Study on India’s Measles Campaign
The findings of the study published in the journal eLife suggest that mass measles vaccination campaign of India helped save the lives of tens of thousands of children between 2010 and 2013.
Measles is a highly contagious viral disease. Measles has been an important cause of death among young children globally, despite the availability of a safe and effective vaccine.
Findings of the Study
- The study suggests that that the measles vaccine campaigns helped save 41,000 to 56,000 children in India during 2010 to 2013, or 39-57 per cent of the expected number of deaths nationally.
- The study found that found that mortality in children aged between one and 59 months fell more in the campaign states following launch (27 per cent) than in the non-campaign states (11 per cent).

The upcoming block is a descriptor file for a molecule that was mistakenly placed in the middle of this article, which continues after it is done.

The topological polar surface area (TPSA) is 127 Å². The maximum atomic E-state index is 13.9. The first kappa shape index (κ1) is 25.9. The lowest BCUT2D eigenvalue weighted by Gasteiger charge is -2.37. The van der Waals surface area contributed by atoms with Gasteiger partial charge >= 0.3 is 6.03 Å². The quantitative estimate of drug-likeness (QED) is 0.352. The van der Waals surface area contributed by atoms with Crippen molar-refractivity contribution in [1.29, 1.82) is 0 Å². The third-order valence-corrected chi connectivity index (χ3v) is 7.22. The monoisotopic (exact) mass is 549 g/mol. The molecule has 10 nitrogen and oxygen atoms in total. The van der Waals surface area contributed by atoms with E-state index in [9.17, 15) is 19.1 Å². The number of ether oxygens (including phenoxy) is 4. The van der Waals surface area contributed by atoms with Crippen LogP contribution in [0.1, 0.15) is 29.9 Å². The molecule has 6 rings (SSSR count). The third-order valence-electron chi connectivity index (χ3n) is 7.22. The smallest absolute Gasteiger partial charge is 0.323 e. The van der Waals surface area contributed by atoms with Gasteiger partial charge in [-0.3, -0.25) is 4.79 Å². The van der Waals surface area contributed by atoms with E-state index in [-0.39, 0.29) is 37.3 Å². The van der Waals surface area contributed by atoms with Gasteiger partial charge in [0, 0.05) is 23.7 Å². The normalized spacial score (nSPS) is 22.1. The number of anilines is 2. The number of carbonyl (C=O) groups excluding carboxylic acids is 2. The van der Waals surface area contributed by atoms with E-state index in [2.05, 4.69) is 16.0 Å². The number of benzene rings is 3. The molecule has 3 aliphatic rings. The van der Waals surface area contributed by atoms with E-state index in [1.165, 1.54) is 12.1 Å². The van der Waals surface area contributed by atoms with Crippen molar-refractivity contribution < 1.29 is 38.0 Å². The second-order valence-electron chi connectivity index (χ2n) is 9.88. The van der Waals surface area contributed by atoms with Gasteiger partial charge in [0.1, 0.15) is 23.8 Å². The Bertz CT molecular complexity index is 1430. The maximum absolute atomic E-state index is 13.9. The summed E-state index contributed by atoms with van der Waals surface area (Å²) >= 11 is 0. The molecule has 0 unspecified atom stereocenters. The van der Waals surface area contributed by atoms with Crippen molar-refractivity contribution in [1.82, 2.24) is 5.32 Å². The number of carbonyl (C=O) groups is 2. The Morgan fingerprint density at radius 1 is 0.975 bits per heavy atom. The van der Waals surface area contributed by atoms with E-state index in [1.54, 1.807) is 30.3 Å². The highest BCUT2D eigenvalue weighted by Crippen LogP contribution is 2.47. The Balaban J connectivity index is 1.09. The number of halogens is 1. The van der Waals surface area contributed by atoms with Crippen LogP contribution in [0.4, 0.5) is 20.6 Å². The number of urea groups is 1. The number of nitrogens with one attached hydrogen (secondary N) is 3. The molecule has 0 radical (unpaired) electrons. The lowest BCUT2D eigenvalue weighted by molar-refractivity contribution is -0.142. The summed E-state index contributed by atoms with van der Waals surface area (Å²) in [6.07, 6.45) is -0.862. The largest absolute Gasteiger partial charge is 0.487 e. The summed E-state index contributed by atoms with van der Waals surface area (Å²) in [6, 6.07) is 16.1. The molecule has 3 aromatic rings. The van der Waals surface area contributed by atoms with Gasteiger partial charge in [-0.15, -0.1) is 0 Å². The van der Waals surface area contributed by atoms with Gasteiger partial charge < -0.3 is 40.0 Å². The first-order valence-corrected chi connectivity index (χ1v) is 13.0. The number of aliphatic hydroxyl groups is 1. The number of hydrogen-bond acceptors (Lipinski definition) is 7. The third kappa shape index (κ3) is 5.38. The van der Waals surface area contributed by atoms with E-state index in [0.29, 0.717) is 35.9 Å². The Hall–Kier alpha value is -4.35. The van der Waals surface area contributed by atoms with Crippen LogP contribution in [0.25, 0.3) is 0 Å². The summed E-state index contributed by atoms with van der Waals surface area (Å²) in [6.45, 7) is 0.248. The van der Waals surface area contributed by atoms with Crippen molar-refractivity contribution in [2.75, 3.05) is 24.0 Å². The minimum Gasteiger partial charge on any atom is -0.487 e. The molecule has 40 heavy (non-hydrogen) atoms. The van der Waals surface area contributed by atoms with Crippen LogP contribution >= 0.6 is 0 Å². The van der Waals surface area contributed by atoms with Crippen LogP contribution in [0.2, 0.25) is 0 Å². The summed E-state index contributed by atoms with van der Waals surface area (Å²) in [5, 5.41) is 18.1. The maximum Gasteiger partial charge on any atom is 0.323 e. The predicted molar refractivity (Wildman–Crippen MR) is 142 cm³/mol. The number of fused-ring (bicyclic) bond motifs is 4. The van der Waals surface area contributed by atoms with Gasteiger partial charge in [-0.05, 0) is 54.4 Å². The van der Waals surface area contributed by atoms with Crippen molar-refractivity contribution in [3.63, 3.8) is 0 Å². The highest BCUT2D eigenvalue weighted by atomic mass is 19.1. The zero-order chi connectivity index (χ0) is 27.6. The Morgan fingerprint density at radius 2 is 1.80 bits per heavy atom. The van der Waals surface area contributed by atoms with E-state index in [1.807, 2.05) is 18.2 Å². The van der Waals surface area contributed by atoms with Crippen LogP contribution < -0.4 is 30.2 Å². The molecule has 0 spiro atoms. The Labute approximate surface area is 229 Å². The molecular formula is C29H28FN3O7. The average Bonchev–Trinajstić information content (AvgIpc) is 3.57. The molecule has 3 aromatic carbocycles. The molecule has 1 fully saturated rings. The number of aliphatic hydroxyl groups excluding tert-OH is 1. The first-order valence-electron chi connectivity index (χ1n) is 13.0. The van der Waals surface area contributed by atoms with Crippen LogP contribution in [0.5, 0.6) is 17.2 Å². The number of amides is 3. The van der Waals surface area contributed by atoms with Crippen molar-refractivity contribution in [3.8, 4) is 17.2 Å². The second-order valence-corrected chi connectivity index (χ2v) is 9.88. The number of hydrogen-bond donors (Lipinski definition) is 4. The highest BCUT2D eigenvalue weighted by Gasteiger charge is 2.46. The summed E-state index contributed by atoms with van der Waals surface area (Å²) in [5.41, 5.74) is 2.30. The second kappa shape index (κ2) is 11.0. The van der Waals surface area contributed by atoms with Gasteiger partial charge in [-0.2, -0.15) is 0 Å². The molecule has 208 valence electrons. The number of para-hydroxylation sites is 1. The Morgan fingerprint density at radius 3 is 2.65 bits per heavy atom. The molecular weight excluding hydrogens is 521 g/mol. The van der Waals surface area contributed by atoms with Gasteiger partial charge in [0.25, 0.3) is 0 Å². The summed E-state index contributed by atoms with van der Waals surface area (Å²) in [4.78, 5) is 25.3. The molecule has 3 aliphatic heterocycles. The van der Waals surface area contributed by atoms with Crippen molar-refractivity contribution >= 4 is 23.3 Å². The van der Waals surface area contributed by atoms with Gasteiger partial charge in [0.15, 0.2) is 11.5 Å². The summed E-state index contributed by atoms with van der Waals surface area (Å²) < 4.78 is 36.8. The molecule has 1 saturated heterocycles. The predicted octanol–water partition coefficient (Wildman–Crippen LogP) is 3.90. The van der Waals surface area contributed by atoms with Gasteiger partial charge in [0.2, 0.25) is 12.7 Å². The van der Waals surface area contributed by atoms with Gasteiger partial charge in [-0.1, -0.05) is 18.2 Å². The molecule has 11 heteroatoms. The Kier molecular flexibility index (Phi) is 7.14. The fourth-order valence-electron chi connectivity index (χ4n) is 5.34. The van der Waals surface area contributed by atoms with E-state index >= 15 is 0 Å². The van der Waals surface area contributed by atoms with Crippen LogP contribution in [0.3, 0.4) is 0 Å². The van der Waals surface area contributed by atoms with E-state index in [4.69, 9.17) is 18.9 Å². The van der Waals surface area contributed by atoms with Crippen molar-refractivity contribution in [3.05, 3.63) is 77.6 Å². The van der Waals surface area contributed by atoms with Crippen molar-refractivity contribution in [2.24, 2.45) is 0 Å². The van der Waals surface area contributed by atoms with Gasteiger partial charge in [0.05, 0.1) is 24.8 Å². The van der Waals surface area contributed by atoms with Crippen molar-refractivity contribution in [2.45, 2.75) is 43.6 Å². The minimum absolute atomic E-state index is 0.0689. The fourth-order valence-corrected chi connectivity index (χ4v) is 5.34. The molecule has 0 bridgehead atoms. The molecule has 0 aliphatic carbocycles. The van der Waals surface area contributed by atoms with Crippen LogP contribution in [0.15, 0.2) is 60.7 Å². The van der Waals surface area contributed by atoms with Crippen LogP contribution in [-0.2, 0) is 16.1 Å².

- The study notes that eliminating deaths from measles in India could be possible, although it will require continued diligence to ensure high immunisation rates among Indian children and direct mortality monitoring.
- Measles mortality risk was notably lower for children living in the campaign districts and those born between 2010-2013.
- The campaign was particularly successful for girls, as there was a steeper decline in the mortality rates of girls than boys in the vaccination campaign states during the three-year period.
- But still, the mortality rates remain higher for girls reference for boys and/or lower levels of breastfeeding and healthcare access.
The study adopted a novel statistical method on data from the Million Death Study (MDS), a nationally representative sample of all deaths in India, which includes detailed interviews with families about child deaths.
Category: Science & Technology Current Affairs